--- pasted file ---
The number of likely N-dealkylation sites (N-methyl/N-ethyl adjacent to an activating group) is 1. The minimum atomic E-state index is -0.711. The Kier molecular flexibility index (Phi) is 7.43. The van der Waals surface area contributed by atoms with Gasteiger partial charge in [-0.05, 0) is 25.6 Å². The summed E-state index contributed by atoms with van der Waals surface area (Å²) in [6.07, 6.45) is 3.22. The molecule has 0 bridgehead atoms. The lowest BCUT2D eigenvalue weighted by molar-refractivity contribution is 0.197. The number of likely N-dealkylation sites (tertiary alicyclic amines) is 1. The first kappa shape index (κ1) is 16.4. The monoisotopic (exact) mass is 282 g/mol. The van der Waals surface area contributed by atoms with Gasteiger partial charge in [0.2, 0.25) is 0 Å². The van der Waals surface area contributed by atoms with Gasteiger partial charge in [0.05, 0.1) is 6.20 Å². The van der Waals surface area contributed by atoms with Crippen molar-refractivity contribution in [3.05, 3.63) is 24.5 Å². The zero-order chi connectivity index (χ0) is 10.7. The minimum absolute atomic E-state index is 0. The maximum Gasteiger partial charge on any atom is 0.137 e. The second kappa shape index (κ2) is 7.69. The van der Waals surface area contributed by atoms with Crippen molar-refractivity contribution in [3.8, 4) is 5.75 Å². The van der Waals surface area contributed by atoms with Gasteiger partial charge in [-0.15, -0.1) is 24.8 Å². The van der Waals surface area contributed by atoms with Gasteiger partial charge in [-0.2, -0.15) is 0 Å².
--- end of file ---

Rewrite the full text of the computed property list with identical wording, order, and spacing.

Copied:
The number of likely N-dealkylation sites (N-methyl/N-ethyl adjacent to an activating group) is 1. The minimum atomic E-state index is -0.711. The Kier molecular flexibility index (Phi) is 7.43. The van der Waals surface area contributed by atoms with Gasteiger partial charge in [-0.05, 0) is 25.6 Å². The summed E-state index contributed by atoms with van der Waals surface area (Å²) in [6.07, 6.45) is 3.22. The molecule has 0 bridgehead atoms. The lowest BCUT2D eigenvalue weighted by molar-refractivity contribution is 0.197. The number of likely N-dealkylation sites (tertiary alicyclic amines) is 1. The first kappa shape index (κ1) is 16.4. The monoisotopic (exact) mass is 282 g/mol. The van der Waals surface area contributed by atoms with Gasteiger partial charge in [0.2, 0.25) is 0 Å². The van der Waals surface area contributed by atoms with Gasteiger partial charge in [0.05, 0.1) is 6.20 Å². The van der Waals surface area contributed by atoms with Crippen molar-refractivity contribution in [3.05, 3.63) is 24.5 Å². The zero-order chi connectivity index (χ0) is 10.7. The minimum absolute atomic E-state index is 0. The maximum Gasteiger partial charge on any atom is 0.137 e. The second kappa shape index (κ2) is 7.69. The van der Waals surface area contributed by atoms with Crippen molar-refractivity contribution in [3.8, 4) is 5.75 Å². The van der Waals surface area contributed by atoms with Gasteiger partial charge in [-0.15, -0.1) is 24.8 Å². The van der Waals surface area contributed by atoms with Gasteiger partial charge in [-0.2, -0.15) is 0 Å².